Fetching A Stick Turns Ugly


‘Major’ walked into the clinic and our vet team was stupified. Every staff member that was cruising past me kept saying:

‘Have you seen that dog with the stick injury?’.

I was starting to get edgy because I was still finishing up a procedure and was now dieingto see what the whole fuss was about. Suddenly I was equally captivated and silenced by the image of thisplacid German Shepherdwith adecent sized stick hanging out of his eyeballwhile he wasplaced in a cagein front ofme.

For those of you who can’t stomach any realgory images then I recommend you refrain from reading the rest of this blog as it is full of such images.

Ian, my vet colleague,immediately gave’Major’ a sedative/premedwithoutexamining the severity of the stick wound.There was no reason to poke and prod the patient until he was under full general anaesthetic.

Ian, however, had toexplain to Major’s owners that based onhis quick assessment,’Major’ was most likely going to require an eye enucleation.

This is ‘Major’ when he was first admitted and given his sedation.

rare stick wound

I happened to be loitering around and actually had some free time to closely observe the whole procedure. They put Major under full general anaesthetic shortly after he was sedated.

Major had just been induced with IV alfaxalone (induction agent) at this stage and was going to be intubated next.


Finally the moment of truth, Major was intubated and anaesthetized. It was time to fully assess his horrific stick injury!

major stick dilemma

Close up of the STICK IN EYE!

Close up of major's stick-eye injury

Don’t ask me how but Ian did a terrific job and managed to pull the stick out carefully and without any major complications.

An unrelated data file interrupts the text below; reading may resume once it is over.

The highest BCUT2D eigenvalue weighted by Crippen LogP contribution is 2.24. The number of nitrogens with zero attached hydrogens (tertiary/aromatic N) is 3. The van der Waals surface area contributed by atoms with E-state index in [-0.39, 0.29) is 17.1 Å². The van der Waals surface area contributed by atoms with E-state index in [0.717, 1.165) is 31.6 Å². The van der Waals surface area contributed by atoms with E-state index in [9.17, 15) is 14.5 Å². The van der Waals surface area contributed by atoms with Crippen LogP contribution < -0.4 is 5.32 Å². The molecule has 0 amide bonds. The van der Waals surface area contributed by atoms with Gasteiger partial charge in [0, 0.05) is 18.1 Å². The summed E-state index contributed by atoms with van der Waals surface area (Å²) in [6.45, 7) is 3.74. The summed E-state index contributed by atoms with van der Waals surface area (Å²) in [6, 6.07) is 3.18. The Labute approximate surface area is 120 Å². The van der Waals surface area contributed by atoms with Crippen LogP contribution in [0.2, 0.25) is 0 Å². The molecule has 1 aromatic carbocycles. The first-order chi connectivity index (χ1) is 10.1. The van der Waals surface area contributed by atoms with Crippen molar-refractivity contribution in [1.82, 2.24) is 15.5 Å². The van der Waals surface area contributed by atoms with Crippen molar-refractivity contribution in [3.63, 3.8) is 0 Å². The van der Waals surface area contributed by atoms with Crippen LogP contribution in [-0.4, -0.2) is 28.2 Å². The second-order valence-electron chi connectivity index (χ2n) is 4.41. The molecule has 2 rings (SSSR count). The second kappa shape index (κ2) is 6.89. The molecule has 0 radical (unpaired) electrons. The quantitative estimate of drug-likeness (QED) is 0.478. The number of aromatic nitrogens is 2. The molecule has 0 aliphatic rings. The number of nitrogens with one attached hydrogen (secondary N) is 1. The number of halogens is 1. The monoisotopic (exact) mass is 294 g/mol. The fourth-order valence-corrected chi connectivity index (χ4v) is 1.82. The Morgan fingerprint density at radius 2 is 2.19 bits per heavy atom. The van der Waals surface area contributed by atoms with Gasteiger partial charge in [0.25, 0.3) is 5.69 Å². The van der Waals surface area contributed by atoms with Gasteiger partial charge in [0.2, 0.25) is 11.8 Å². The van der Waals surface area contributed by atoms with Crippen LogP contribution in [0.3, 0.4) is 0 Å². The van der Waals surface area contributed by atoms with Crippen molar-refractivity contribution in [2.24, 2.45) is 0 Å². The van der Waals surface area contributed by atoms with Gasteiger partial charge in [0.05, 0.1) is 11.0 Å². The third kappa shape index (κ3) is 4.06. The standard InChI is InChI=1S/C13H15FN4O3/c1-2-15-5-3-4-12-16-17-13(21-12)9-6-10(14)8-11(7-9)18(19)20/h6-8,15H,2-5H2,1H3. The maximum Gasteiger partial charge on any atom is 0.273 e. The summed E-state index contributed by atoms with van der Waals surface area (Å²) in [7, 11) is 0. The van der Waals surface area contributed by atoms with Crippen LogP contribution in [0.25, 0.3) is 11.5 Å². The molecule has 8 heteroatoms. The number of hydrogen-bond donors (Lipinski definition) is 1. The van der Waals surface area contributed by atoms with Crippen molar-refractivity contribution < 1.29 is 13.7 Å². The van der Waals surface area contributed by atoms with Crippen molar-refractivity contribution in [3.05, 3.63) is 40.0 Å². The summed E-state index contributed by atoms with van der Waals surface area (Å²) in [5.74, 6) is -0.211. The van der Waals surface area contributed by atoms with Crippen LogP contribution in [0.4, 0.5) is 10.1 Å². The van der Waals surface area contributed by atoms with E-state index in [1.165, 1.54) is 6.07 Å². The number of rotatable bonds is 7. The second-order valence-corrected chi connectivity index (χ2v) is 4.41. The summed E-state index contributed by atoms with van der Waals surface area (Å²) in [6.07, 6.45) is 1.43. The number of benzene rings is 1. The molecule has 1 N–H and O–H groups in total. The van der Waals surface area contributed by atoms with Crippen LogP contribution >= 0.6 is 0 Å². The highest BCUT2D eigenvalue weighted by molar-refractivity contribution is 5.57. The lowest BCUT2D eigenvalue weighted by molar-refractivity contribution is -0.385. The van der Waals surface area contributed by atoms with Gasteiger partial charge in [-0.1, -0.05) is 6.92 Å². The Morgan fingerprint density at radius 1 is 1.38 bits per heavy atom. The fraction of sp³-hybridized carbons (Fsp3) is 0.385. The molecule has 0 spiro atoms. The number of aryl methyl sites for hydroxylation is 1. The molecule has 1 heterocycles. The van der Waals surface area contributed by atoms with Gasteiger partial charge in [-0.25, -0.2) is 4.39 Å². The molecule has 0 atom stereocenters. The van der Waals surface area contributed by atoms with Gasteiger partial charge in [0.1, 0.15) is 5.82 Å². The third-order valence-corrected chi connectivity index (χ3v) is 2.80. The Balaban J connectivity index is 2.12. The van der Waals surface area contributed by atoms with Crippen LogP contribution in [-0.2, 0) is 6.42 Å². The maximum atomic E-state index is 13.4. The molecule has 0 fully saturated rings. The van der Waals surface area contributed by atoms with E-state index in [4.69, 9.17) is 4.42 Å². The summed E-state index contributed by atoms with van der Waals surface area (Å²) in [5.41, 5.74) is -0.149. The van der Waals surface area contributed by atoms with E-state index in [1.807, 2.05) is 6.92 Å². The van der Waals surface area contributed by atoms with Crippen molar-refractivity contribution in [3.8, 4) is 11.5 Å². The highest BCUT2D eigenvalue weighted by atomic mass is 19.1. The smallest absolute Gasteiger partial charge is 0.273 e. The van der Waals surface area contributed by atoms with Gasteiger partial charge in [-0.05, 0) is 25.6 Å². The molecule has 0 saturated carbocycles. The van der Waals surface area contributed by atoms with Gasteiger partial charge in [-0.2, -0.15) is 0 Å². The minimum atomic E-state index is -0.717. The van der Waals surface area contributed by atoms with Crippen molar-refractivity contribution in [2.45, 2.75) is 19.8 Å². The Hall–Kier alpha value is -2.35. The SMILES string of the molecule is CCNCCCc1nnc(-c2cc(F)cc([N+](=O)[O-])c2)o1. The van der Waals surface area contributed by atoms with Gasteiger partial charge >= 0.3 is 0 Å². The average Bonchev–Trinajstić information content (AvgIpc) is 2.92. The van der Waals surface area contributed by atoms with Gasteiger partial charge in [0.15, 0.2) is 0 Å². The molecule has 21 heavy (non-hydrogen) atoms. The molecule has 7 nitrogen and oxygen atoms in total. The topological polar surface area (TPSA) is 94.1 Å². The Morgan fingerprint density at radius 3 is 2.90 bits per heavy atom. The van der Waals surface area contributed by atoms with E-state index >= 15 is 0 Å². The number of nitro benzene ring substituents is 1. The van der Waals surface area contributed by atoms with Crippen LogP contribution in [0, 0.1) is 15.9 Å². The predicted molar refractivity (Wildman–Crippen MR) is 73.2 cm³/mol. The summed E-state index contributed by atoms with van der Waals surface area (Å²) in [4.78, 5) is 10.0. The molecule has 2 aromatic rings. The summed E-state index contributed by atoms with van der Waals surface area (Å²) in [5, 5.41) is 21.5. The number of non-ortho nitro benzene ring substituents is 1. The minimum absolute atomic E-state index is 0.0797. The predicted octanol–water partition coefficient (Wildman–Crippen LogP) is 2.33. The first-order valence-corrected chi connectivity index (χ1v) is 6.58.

The stick had miraculously not punctured Major’s eye globe but instead managed to wedge itself between the eyeglobe and socket!!!

This image was taken after the stick had been removed and illustrates how much of the stick had been lodged withinMajor’s eye socket.

post stick

Ianthenvigorously flushedtheinvolved siteand even infused antibiotics into it to prevent the formation of an abscess. The whole eye was severely swollen and had a constricted non-responsive pupil.

At this stage, the viability of the eye was in serious question but it was worth trying to save it.

Ian then performed a 3rd eyelid flap to protect Major’s eye.

Major the day after his procedure with his 3rd eyelid flap.

major 3rd eyelid flap

While Major has made an excellent recovery, the outcome of his injured eye is still unknown.

This week, we will bereversing the 3rd eyelid flap and fully assessing the functionality and viability of his eye.

In this picture, you can see Majoris such a softie; shaking hands in thehope of getting a liver treat.

major shaking hands

Major is one of the sweetest German Shepherd we have ever met. Let us keep our fingers and toes crossed for a really good outcome.

Those kind of accidents get you thinking, don’t they? Would you play fetch a stick with your dog after reading about this case?

Personally, I prefer my dogs chasing a bouncing ball over a stick.

However, it is important that we all remain reasonable andrealizeaccidents do happen and so we don’t want to getoverly paranoid.

Stay tuned for Major’s follow-up check later this week…

Filed under: Emergency Dogs, Rare Cases Source: http://rayyathevet.com/2012/01/08/fetching-a-stick-turns-ugly/



Rayya The Vet

I was born overseas and grew up in Lebanon. About 9 years ago, I left my family and friends behind to pursue my dream of becoming a veterinarian in Australia.

I have now been out in practice for the past 5 years. I absolutely love being involved with all types of animals and consider it my "calling". Whilst my job can be quite an emotional rollercoaster ride, I cannot fathom doing anything else for as long as I am living. I simply feel blessed every day that I am practicing what I truly love.

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